Hi, All,

What a great benefit concert Susan Rose and I presented on February 22. Each of us did ten songs and we finished with a duet of Mary Chapin Carpenter's Why Walk When You Can Fly. We each then did a couple of encore numbers. The crowd was very enthusiastic and ready for what we were offering. The Boulder Friends Meetinghouse is a great venue--terrific acoustics and a nice semi-circular seating pattern.

I have spent the past couple of months practicing and tinkering with some of my old favorites that I think might use improvement. Over the time I have been doing this blog, I have I harped many times on the value of practice and how long it takes to groove in a song to the point that I can perform it with a sense of freedom and spontenaity. My experience has been that after performing a song 10 or 12 times I have the basics of the song down. Just practicing for this many performances means that I have played the song 50 to 70 times. The song becomes like a comfortable shoe that I can dance in without worrying about pinching my toes.

I like to play gigs on Friday evenings. It's the end of the week and audiences seem to be more ready to let go and want to raise some energy for the weekend. I have noticed that it works better on Friday nights to start off with a few up-beat, danceable blues songs. I often start out with Lost Luggage Blues. It's funny and has a nice beat. I've also noticed that I have a tendency to pick the same songs over and over. This means that I am neglecting my other songs, both in terms of practice and in terms of exposing audiences to the full range of my material. So I've taken to putting three or four songs into my practice list that don't intend to use in the upcoming concert but would like to get up to speed on for future gigs.

When I tinker around with my songs, I usually do one of two things: make minor changes in lyrics and phrasing or mess with the tempo. For example, I was performing for an engagement party and I wanted to customize the set list to take the parents of the bride-to-be into consideration as well as the couple getting engaged. I thought about Long-Time Love as a song that would be relevant for the parents. Originally, the song was done as a straight slow-tempo blues in the key of C. This form is OK and I used it to record the song for my Life Lessons album. However, for this gig I wanted something a little more up-beat. I tried two or three different rhythms, and discovered that the song sounded great in the blues form with a Carribean-style beat. That has now become my preferred beat for this song.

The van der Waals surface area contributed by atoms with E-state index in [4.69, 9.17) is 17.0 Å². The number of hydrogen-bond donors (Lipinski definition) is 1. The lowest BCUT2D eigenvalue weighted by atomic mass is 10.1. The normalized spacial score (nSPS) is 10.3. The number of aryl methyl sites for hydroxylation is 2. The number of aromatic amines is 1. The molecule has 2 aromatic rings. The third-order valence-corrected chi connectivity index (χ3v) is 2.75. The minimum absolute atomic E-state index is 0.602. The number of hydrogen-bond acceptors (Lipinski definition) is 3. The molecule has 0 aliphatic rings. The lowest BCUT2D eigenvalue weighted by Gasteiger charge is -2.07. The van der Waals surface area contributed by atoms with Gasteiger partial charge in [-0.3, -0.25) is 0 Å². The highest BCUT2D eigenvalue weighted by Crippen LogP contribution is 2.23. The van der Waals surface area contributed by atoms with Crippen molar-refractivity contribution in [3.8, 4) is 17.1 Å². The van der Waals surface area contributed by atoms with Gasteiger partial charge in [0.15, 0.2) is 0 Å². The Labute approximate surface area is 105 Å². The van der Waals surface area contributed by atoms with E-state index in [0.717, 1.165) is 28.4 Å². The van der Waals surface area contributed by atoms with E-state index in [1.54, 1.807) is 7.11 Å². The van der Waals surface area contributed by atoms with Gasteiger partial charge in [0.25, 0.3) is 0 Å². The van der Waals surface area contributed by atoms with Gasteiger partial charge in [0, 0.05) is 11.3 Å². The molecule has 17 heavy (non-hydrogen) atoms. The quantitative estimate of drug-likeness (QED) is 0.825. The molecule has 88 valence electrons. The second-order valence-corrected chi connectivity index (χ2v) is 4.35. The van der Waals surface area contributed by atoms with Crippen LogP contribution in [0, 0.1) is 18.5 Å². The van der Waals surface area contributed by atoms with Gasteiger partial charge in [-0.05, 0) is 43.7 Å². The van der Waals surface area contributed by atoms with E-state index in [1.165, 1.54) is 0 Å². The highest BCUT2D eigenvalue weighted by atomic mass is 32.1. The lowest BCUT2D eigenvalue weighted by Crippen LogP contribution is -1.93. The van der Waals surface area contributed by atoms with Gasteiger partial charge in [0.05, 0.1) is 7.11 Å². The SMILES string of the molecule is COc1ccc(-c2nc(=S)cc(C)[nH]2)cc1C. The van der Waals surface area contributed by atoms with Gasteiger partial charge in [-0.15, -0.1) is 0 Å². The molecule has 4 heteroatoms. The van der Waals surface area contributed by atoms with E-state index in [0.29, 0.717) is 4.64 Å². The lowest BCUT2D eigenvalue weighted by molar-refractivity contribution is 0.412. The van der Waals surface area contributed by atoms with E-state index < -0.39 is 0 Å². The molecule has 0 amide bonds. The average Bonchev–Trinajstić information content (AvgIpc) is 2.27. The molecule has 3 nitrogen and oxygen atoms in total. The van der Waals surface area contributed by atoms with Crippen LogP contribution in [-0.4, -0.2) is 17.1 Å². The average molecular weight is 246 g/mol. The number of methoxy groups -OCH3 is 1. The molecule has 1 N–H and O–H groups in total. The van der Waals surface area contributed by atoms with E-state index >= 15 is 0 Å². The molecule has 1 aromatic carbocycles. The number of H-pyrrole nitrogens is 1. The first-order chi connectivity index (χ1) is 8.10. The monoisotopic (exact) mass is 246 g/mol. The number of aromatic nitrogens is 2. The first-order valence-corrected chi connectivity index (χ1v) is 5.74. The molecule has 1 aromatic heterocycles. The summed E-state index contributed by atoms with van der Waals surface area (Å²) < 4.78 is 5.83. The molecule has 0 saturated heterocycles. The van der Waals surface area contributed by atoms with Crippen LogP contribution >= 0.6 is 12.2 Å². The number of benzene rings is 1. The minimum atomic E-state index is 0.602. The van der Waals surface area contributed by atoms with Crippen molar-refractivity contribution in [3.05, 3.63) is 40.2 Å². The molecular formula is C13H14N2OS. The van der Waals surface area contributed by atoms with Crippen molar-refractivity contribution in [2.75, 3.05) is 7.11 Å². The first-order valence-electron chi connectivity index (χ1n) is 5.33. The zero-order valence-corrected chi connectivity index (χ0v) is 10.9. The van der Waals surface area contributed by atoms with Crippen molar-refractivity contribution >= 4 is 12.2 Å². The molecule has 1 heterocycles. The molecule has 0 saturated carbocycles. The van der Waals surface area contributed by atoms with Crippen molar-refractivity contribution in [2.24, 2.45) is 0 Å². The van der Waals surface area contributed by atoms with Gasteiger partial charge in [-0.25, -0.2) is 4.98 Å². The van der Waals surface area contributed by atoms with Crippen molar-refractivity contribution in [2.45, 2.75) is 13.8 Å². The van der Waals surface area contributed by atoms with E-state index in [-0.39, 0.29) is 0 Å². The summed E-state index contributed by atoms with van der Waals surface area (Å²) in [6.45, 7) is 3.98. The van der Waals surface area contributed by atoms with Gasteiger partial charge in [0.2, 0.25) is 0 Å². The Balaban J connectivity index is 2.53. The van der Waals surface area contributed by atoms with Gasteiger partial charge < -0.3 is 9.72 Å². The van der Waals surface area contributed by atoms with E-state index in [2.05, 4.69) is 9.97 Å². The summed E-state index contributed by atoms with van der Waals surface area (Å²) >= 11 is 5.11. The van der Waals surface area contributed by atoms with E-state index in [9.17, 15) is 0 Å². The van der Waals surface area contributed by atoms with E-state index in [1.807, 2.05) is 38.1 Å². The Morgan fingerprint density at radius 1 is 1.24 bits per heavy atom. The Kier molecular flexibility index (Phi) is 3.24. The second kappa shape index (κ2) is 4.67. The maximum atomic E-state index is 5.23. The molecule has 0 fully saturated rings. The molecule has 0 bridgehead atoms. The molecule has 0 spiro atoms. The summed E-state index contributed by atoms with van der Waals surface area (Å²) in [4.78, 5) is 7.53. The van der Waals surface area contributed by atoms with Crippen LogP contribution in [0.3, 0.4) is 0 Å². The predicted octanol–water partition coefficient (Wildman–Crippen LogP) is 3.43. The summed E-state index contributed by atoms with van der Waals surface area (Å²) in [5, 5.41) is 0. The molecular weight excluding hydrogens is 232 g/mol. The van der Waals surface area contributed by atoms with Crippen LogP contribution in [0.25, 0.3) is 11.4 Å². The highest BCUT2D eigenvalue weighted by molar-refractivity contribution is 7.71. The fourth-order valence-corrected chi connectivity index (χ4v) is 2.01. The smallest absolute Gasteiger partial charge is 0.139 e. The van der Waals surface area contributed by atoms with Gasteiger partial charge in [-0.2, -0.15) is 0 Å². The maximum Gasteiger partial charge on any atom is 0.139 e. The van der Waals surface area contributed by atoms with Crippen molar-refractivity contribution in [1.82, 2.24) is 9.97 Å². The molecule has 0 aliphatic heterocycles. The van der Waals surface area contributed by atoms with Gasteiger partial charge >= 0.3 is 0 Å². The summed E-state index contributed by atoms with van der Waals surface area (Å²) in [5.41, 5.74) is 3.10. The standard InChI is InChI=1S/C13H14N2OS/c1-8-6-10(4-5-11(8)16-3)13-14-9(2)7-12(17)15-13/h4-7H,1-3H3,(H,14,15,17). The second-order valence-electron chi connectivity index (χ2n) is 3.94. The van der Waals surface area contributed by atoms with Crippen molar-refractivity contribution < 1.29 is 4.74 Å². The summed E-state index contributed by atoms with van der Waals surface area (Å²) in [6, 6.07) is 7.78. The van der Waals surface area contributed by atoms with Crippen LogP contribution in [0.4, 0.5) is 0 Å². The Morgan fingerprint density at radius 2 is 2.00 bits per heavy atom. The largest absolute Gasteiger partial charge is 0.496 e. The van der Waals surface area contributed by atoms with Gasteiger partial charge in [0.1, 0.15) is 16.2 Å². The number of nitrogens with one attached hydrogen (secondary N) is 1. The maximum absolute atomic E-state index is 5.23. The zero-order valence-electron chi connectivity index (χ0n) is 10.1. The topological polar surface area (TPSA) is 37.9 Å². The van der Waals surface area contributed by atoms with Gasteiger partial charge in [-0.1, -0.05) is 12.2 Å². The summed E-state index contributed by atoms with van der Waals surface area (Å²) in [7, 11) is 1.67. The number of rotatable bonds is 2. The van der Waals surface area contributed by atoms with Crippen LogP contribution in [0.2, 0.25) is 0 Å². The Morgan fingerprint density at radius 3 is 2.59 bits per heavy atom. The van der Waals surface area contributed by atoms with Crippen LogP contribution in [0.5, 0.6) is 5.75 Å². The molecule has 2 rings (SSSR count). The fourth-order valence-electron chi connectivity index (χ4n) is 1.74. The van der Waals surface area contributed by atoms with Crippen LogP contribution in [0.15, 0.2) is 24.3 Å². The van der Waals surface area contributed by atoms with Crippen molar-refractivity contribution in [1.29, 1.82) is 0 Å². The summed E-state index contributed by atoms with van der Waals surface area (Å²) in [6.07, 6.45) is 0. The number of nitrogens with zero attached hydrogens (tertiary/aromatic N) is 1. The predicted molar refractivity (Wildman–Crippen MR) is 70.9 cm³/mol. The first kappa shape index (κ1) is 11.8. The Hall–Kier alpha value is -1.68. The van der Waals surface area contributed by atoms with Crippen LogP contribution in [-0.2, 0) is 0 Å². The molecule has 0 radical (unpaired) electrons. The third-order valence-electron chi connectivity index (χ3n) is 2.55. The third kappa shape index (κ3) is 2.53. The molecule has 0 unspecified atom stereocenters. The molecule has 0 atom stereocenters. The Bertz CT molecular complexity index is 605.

I have heard many performers complain about fans' getting bent out of shape if you change the lyrics or arrangement of a song. I haven't had much of that because I am not a music icon for much of anyone besides me. This gives me the freedom to let my songs evolve, and I like that experience very much. By trying different approaches in performances, I have gotten the feedback I need to know whether a change is an improvement or not. For example, I wrote I Miss Your Gentle Voice using a simple arpeggio fingering on the guitar and sang it as a straight slow ballad. But when I recorded it, I used a more dynamic delivery -- fast and dark approach to the verses and a spacious and gentle approach for the chorus. I felt that this contrast would serve the song well. When I performed the dynamic version, I got a lot of positive feedback. But when I tried performing both versions in the same gig and asking audiences which one they preferred, I was surprised. By a large margin, the audiences thought that the straight ballad approach better captured the heart of the song.

What I'm trying to get across here is that part of the joy and wonder of songwriting for me is watching my songs evolve. It's sort of like watching your children grow up. Actually, some of my songs are reaching middle age. But through exercise (practicing and tinkering) they have managed to stay fit and feisty.

Cheers for now.


Bob

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